<< I see no difference in a surcharge and separate cash and credit prices. In both cases, a company is trying to pass the cost of credit to the customers.>>Well, most people (and the law in many areas) object if a merchant tells everyone that the price of something is $19.95 and then charges $20.95 when someone tries to buy it, regardless of the reason. Generally, no one objects if they are charged a price that is LOWER than advertised, no matter what the discount is for.<< What I think companies with separate cash and credit companies are doing is violating the spirit of its agreement with Visa and Mastercard to not establish different prices dependent on payment method. Taking CC payments is the cost to companies of doing business into order to create more business by allowing customers a convenient method of payment.>>So if your grocery store started stocking gourmet foods, well, thats just a cost of doing business (for the convenience of those who will no longer have to go to another store) and there's no reason to charge you more for putting some caviar into your bag than a package of hamburger? If it costs significantly more to process a credit card transaction (and the difference varies from store to store), why penalize those customers who are willing to forego the convenience?<< Why do I deserve the lower price? Because I am the customer and unless the business is a monopoly I can take my business elsewhere. A sale at lower profit is better than no sale.>>A good reason why a merchant may want to give you the lower price (at the expense of those paying with cash). Not a reason why you deserve it.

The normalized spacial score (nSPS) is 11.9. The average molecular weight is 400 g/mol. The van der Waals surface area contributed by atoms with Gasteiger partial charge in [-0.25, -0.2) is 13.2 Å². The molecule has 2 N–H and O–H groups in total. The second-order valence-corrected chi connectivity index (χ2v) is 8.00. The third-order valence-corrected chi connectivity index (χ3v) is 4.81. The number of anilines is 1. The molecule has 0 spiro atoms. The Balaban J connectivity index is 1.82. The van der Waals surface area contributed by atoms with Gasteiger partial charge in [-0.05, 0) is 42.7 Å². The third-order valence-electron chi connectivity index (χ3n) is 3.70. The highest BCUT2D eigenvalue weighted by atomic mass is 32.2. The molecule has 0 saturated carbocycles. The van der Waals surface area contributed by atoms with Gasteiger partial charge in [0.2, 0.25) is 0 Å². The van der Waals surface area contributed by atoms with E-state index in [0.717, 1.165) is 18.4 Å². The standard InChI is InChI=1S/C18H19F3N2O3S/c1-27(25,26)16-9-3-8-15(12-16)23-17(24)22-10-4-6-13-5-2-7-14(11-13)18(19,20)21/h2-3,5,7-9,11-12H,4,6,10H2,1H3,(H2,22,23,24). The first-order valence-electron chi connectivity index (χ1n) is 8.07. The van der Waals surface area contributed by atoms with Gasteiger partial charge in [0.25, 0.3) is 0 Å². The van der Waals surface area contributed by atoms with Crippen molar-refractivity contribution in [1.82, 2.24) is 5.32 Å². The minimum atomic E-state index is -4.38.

Best Of |
Favorites & Replies |
Start a New Board |
My Fool |
BATS data provided in real-time. NYSE, NASDAQ and NYSEMKT data delayed 15 minutes.
Real-Time prices provided by BATS. Market data provided by Interactive Data.
Company fundamental data provided by Morningstar<